21st March 2019 at 9:52am
What is tax relief, how much do you get and why does it give your pension a real edge over most other saving options?
Listen to our two-minute Q&A to find out.
Hello and welcome.
My name is Ian Schofield and today I’m chatting to our pension expert, Bob Gordon, about something our customers often ask about – pension tax relief.
So Bob, what is tax relief and why does it matter?
Pension tax relief means the taxman effectively chips-in when you save into pensions. This gives pensions a real edge over most other saving options.
So how much tax relief do you get?
It’s largely based on the rate of income tax you pay. If you pay basic rate income tax you get 20% relief, so it normally only costs you £80 to save £100 into your pension. And if you pay higher rates of tax, saving more can cost you even less.
For example, a £100 pension top-up only costs you £60 if you’re a 40% taxpayer – or £55 if you pay 45% tax.
That sounds like a great deal. Are there limits to the amount of tax relief you can get?
Easy bit first. You only get tax relief on pension savings, up to the amount you earn in the tax year. So, for example, if you earn £25,000 that’s the most you can pay into your pension and get tax relief.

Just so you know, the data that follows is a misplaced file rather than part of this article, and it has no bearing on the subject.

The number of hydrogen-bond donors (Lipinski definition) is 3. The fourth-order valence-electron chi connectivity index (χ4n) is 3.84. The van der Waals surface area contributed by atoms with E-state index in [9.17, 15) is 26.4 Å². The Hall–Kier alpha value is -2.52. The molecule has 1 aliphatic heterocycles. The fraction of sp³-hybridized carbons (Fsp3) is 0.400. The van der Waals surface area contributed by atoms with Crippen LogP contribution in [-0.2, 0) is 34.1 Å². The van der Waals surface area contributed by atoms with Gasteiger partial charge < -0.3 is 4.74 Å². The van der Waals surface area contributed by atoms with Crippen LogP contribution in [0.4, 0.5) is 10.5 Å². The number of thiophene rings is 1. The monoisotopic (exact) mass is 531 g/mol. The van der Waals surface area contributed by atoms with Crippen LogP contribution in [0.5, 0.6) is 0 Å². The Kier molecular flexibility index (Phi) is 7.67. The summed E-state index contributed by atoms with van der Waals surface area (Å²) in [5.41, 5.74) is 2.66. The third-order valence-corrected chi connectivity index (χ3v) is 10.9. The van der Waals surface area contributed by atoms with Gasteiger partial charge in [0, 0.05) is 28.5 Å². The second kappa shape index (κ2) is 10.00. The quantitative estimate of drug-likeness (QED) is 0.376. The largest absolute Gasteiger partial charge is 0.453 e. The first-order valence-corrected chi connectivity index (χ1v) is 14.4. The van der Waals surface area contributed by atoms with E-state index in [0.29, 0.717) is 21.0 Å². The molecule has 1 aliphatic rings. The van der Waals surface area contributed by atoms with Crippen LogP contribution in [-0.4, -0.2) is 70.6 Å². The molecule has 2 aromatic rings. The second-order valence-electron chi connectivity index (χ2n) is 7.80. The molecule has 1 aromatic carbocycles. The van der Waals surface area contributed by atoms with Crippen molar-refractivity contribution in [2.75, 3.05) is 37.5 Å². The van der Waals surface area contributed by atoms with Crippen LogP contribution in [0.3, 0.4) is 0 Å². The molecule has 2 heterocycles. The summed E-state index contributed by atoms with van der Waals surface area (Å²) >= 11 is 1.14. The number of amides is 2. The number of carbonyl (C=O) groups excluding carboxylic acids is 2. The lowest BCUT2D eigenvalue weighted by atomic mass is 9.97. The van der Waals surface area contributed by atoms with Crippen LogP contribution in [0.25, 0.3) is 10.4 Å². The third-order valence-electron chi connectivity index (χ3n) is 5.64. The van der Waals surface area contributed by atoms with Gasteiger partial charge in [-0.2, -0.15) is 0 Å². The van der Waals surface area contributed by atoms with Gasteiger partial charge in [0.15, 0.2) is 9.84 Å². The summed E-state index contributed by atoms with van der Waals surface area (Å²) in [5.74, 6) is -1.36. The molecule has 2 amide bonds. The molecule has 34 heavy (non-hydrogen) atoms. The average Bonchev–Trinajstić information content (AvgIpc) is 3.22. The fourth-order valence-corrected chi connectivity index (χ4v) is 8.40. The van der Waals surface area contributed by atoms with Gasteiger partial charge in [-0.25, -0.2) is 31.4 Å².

Now to the tricky bit.
You also have an ‘annual allowance’, which can limit your pension saving tax breaks – regardless of what you earn.
- The good news is, this allowance is normally £40,000 a year, so it won’t affect most people
- And it can be even more, if you haven’t used your full allowances in the last three years
- But it might be much less, if you earn over £110,000 a year or have started taking your pension
And remember, you still can’t get tax relief on pension savings above your earnings, even if you have more allowance available. These rules are complicated, so if you think they might affect you I’d recommend speaking to a financial adviser.
So, to wrap up, what are your top tips for people to get the most out of tax relief?
Number one – think about saving as much as you can reasonably afford into your pension to make the most of these tax breaks.
Second, try to start saving into your pension as soon as you can so your money has longer to grow.
Thirdly, if you’ve got an ISA or other savings, consider putting them into your pension instead to get the tax relief boost.
This normally ties your money up until you’re 55 though, so make sure you don’t save money into your pension that you might need before then.
Bob – thanks for giving us lots to think about today.
To everyone listening, thanks very much for joining us, and remember, with all investments, the value of your pension can go down as well as up and there’s always a chance you might get back less than was paid in.